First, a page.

C# Programming: From Problem Analysis to Program Design
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Only Doyle's C# PROGRAMMING: FROM PROBLEM ANALYSIS TO PROGRAM DESIGN, 4E brilliantly balances today's most important programming principles and concepts with the latest insights into C#. This perfect introductory book highlights the latest Visual Studio 2012 and C# 4.0 with a unique, principles-based approach to give readers a deep understanding of programming. You'll find just the right amount of detail to create an important foundation in programming. This edition's straightforward approach and understandable vocabulary make it easier for readers to grasp new programming concepts without distraction. The book introduces a variety of fundamental programming concepts, from data types and expressions to arrays and collections, all using the popular C# language. New programming exercises and new numbered examples throughout this edition reflect the latest updates in Visual Studio 2012, while learning objectives, case studies and Coding Standards summaries in each chapter ensure mastery. While the book assumes no prior programming knowledge, coverage extends beyond traditional books to cover new advanced topics, such as portable class libraries used to create applications for Windows Phone and other platforms.
W in “World.” The output for both of the preceding segments of code is: Hello World! Usually, the characters inside the double quotes are displayed exactly as they appear when used as an argument to Write( ) or WriteLine( ). An exception occurs when an escape character is included. The backslash ( '\' ) is called the escape character. The escape character is combined with one or more characters to create a special escape sequence, such as '\n' to represent advance to next line, and '\t' for a
sequences. The backslash is not printed. When the '\n' is encountered, the output is advanced to the new line. The space between the words “come” and “down” was placed there as a result of the tab escape sequence ('\t'). Two other methods in the Console class, Read( ) and ReadLine( ), deserve explanation.Visually they differ from the WriteLine( ) method in that they have no arguments—nothing is placed inside the parentheses. Both the Read( ) and ReadLine( ) methods can return values and are used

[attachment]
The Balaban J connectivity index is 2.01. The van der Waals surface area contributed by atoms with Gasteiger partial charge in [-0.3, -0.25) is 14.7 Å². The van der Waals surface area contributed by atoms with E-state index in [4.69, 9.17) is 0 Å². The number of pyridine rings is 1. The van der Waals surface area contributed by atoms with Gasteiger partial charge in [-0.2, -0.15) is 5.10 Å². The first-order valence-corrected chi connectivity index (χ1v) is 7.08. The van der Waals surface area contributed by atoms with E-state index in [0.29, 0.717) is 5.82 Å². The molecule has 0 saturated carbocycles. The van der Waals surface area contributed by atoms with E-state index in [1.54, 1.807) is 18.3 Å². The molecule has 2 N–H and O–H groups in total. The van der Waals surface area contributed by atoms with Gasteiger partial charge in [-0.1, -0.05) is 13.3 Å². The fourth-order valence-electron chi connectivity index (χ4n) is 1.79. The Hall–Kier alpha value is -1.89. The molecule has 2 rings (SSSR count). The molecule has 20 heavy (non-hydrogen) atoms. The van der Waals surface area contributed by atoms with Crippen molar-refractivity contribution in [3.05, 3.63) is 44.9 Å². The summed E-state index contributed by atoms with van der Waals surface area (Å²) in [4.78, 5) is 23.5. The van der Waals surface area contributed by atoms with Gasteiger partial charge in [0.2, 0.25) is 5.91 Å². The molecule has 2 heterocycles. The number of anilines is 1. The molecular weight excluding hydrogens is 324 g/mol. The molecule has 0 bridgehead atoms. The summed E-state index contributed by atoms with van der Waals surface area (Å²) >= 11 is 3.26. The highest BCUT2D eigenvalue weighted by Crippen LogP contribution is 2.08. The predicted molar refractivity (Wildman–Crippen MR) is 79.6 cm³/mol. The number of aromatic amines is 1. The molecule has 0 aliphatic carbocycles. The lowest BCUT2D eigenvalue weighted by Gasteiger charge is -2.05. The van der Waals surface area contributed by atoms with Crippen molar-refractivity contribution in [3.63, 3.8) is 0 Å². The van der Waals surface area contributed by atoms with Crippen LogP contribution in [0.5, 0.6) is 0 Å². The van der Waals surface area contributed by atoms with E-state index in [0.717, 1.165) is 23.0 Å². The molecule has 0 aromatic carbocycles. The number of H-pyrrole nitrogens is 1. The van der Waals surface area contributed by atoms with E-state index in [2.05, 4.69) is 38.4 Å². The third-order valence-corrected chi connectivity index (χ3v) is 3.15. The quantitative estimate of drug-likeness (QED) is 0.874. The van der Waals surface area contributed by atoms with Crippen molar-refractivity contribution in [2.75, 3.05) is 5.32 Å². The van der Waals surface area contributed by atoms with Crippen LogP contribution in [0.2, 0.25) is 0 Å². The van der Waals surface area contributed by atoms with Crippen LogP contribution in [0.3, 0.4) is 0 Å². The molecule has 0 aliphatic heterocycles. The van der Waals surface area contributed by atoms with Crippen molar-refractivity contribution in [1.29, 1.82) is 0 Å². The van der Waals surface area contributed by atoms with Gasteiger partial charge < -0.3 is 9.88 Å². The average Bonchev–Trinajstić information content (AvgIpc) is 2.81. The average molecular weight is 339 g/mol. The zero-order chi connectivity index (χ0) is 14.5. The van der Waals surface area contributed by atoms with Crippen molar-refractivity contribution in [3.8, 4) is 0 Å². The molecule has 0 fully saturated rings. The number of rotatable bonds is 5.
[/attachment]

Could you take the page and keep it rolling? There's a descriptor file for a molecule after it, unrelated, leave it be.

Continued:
Learning. All Rights Reserved. May not be copied, scanned, or duplicated, in whole or in part. Due to electronic rights, some third party content may be suppressed from the eBook and/or eChapter(s). Editorial review has deemed that any suppressed content does not materially affect the overall learning experience. Cengage Learning reserves the right to remove additional content at any time if subsequent rights restrictions require it. 66 Chapter 2 Data Types and Expressions Chapter 1
methods and using many of the predefined ones that are part of the C# language. PROGRAMMING EXAMPLE: CARPETCALCULATOR This example demonstrates the use of data items in a program.The problem specification is shown in Figure 2-15. Copyright 2010 Cengage Learning. All Rights Reserved. May not be copied, scanned, or duplicated, in whole or in part. Due to electronic rights, some third party content may be suppressed from the eBook and/or eChapter(s). Editorial review has deemed that any suppressed
variable of that return type can be used.The int returned in Line 4 is assigned to result.The int returned in Line 6 is used as part of an arithmetic expression.The int returned in Line 9 is an argument to the WriteLine( ) method. WRITING YOUR OWN CLASS METHODS There are many classes containing member methods that make up the .NET FCL.You should explore and make use of them whenever possible. However, for specific tasks relating to building your unique applications, it is often necessary for you